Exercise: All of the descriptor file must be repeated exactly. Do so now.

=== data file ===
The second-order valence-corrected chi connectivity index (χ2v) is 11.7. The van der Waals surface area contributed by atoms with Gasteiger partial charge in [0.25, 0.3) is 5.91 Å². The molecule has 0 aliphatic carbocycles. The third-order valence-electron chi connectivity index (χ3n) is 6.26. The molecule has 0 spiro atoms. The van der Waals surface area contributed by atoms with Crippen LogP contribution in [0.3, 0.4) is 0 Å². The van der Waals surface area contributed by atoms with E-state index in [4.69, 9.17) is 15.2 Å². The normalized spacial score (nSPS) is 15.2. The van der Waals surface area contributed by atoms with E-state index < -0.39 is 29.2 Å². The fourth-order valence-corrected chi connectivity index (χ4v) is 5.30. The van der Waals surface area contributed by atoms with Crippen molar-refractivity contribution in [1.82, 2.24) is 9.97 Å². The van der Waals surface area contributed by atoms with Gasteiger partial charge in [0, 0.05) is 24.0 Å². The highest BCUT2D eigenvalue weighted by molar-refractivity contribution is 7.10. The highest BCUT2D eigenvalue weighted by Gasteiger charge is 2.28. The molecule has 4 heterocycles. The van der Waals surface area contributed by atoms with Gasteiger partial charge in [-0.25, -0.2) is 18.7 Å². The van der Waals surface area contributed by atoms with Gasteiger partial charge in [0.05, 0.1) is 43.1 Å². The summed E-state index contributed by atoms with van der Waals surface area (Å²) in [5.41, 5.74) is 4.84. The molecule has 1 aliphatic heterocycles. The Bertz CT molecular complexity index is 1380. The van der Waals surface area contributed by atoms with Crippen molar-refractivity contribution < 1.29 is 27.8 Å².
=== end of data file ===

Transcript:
The second-order valence-corrected chi connectivity index (χ2v) is 11.7. The van der Waals surface area contributed by atoms with Gasteiger partial charge in [0.25, 0.3) is 5.91 Å². The molecule has 0 aliphatic carbocycles. The third-order valence-electron chi connectivity index (χ3n) is 6.26. The molecule has 0 spiro atoms. The van der Waals surface area contributed by atoms with Crippen LogP contribution in [0.3, 0.4) is 0 Å². The van der Waals surface area contributed by atoms with E-state index in [4.69, 9.17) is 15.2 Å². The normalized spacial score (nSPS) is 15.2. The van der Waals surface area contributed by atoms with E-state index < -0.39 is 29.2 Å². The fourth-order valence-corrected chi connectivity index (χ4v) is 5.30. The van der Waals surface area contributed by atoms with Crippen molar-refractivity contribution in [1.82, 2.24) is 9.97 Å². The van der Waals surface area contributed by atoms with Gasteiger partial charge in [0, 0.05) is 24.0 Å². The highest BCUT2D eigenvalue weighted by molar-refractivity contribution is 7.10. The highest BCUT2D eigenvalue weighted by Gasteiger charge is 2.28. The molecule has 4 heterocycles. The van der Waals surface area contributed by atoms with Gasteiger partial charge in [-0.25, -0.2) is 18.7 Å². The van der Waals surface area contributed by atoms with Gasteiger partial charge in [0.05, 0.1) is 43.1 Å². The summed E-state index contributed by atoms with van der Waals surface area (Å²) in [5.41, 5.74) is 4.84. The molecule has 1 aliphatic heterocycles. The Bertz CT molecular complexity index is 1380. The van der Waals surface area contributed by atoms with Crippen molar-refractivity contribution < 1.29 is 27.8 Å².